Abbey Marshall | Managing Editor
Silicon Valley may soon become a family-friendly suburb.
Facebook CEO Mark Zuckerberg recently announced his extended paternity leave to care for his newborn daughter. “Studies show that when working parents take time to be with their newborns, outcomes are better for the children and families,” Zuckerberg said in a Facebook post made on November 20.
Now, Zuckerberg is extending this valuable familial time to all Facebook employees, offering a four month paid parental leave. This offer is extremely progressive in the United States because for many working American parents, it’s not a reality. The U.S. is the only industrialized country in the world that does not mandate paid leaves for parents after the birth of a child. Though federal law does offer at least twelve weeks off, pay is not a required factor. In fact, according to the New York Times, only 14 percent on American companies offer paid leave. In comparison, European countries put American policies on parental leave to shame. Both Britain and Sweden offer a full year off to new parents with pay (mandated by law).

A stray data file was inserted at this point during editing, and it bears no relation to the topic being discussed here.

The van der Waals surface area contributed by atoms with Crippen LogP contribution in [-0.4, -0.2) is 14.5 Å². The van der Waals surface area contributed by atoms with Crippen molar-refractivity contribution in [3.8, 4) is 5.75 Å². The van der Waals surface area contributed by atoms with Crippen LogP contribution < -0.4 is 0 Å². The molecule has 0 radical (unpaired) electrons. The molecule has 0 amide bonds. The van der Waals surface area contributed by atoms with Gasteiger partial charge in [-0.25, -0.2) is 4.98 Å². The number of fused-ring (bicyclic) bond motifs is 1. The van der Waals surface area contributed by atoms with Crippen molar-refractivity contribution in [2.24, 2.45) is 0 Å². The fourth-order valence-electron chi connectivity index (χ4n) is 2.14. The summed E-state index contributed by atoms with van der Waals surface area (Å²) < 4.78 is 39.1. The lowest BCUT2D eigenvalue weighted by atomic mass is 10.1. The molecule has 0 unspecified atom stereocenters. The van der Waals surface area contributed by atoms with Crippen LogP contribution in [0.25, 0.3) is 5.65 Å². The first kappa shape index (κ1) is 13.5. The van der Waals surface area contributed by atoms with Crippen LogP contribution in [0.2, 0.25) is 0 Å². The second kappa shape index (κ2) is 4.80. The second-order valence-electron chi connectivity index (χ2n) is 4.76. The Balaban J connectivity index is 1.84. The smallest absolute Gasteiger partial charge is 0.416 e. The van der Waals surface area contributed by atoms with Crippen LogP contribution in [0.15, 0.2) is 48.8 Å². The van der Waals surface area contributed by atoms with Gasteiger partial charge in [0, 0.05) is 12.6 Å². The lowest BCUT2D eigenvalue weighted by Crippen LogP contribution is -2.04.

American legislation needs to change. Silicon Valley, the technology development hotspot of the country, is offering the sorts of benefits all American parents should be able to enjoy. In August, Netflix offered unlimited paid parental leave, pioneering the way for other companies to follow their lead. With Facebook in tow, expanding their benefits, other companies are likely to follow.
That being said, there are certainly other business that will not offer the benefits that all parents deserve. Facts and numbers aside, it ultimately comes down to a newborn baby and a mother and father who desperately care for it. American parents are stuck in a limbo on whether to stay home and bond with their child, or go back to work because they cannot afford to be without income to raise their baby.
America needs to join the rest of the developed world and show it cares about the hardworking families and the children fueling its future.
Originally published in The Chronicle on December 11.